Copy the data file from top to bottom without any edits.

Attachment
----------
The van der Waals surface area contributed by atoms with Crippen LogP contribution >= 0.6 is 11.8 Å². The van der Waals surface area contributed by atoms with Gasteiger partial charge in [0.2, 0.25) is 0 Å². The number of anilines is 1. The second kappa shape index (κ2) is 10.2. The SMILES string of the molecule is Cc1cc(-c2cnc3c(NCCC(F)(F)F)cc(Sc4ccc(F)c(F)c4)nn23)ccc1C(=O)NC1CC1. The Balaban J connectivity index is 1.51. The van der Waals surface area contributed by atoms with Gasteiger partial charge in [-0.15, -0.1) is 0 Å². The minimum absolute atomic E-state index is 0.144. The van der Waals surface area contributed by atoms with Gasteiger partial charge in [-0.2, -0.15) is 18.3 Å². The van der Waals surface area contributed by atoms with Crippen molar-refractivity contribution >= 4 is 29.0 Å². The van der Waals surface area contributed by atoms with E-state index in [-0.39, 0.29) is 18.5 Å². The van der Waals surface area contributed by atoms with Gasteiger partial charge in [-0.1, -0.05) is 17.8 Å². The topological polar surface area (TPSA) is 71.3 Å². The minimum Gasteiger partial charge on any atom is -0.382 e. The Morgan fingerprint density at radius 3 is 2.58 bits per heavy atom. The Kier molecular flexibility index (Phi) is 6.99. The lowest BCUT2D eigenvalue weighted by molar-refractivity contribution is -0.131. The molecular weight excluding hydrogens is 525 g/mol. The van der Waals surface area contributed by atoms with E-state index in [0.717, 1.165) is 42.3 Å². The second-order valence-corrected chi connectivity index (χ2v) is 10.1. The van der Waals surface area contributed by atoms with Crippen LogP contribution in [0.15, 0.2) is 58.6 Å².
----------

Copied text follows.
The van der Waals surface area contributed by atoms with Crippen LogP contribution >= 0.6 is 11.8 Å². The van der Waals surface area contributed by atoms with Gasteiger partial charge in [0.2, 0.25) is 0 Å². The number of anilines is 1. The second kappa shape index (κ2) is 10.2. The SMILES string of the molecule is Cc1cc(-c2cnc3c(NCCC(F)(F)F)cc(Sc4ccc(F)c(F)c4)nn23)ccc1C(=O)NC1CC1. The Balaban J connectivity index is 1.51. The van der Waals surface area contributed by atoms with Gasteiger partial charge in [-0.15, -0.1) is 0 Å². The minimum absolute atomic E-state index is 0.144. The van der Waals surface area contributed by atoms with Gasteiger partial charge in [-0.2, -0.15) is 18.3 Å². The van der Waals surface area contributed by atoms with Crippen molar-refractivity contribution >= 4 is 29.0 Å². The van der Waals surface area contributed by atoms with E-state index in [-0.39, 0.29) is 18.5 Å². The van der Waals surface area contributed by atoms with Gasteiger partial charge in [-0.1, -0.05) is 17.8 Å². The topological polar surface area (TPSA) is 71.3 Å². The minimum Gasteiger partial charge on any atom is -0.382 e. The Morgan fingerprint density at radius 3 is 2.58 bits per heavy atom. The Kier molecular flexibility index (Phi) is 6.99. The lowest BCUT2D eigenvalue weighted by molar-refractivity contribution is -0.131. The molecular weight excluding hydrogens is 525 g/mol. The van der Waals surface area contributed by atoms with E-state index in [0.717, 1.165) is 42.3 Å². The second-order valence-corrected chi connectivity index (χ2v) is 10.1. The van der Waals surface area contributed by atoms with Crippen LogP contribution in [0.15, 0.2) is 58.6 Å².